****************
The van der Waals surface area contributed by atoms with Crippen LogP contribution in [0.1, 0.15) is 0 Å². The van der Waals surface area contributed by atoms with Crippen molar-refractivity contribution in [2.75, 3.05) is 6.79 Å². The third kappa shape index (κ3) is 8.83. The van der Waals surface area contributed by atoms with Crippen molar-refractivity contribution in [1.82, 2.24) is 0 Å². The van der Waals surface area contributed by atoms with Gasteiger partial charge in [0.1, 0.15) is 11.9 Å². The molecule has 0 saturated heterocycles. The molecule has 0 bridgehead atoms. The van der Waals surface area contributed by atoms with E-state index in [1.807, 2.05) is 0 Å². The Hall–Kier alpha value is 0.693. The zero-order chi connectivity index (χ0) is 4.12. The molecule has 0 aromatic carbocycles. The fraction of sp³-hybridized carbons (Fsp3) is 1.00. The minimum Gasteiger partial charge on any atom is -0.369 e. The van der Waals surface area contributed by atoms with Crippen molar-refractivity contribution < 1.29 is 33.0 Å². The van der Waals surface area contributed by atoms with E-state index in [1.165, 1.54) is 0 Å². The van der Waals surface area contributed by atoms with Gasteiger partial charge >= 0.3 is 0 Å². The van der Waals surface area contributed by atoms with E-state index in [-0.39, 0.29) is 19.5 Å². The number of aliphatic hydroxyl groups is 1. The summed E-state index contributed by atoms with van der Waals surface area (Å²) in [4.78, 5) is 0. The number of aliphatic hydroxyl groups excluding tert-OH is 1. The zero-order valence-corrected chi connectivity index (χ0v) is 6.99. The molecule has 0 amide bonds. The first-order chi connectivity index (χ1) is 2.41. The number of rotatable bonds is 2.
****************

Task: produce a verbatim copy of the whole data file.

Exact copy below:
The van der Waals surface area contributed by atoms with Crippen LogP contribution in [0.1, 0.15) is 0 Å². The van der Waals surface area contributed by atoms with Crippen molar-refractivity contribution in [2.75, 3.05) is 6.79 Å². The third kappa shape index (κ3) is 8.83. The van der Waals surface area contributed by atoms with Crippen molar-refractivity contribution in [1.82, 2.24) is 0 Å². The van der Waals surface area contributed by atoms with Gasteiger partial charge in [0.1, 0.15) is 11.9 Å². The molecule has 0 saturated heterocycles. The molecule has 0 bridgehead atoms. The van der Waals surface area contributed by atoms with E-state index in [1.807, 2.05) is 0 Å². The Hall–Kier alpha value is 0.693. The zero-order chi connectivity index (χ0) is 4.12. The molecule has 0 aromatic carbocycles. The fraction of sp³-hybridized carbons (Fsp3) is 1.00. The minimum Gasteiger partial charge on any atom is -0.369 e. The van der Waals surface area contributed by atoms with Crippen molar-refractivity contribution < 1.29 is 33.0 Å². The van der Waals surface area contributed by atoms with E-state index in [1.165, 1.54) is 0 Å². The van der Waals surface area contributed by atoms with Gasteiger partial charge >= 0.3 is 0 Å². The van der Waals surface area contributed by atoms with E-state index in [-0.39, 0.29) is 19.5 Å². The number of aliphatic hydroxyl groups is 1. The summed E-state index contributed by atoms with van der Waals surface area (Å²) in [4.78, 5) is 0. The number of aliphatic hydroxyl groups excluding tert-OH is 1. The zero-order valence-corrected chi connectivity index (χ0v) is 6.99. The molecule has 0 amide bonds. The first-order chi connectivity index (χ1) is 2.41. The number of rotatable bonds is 2.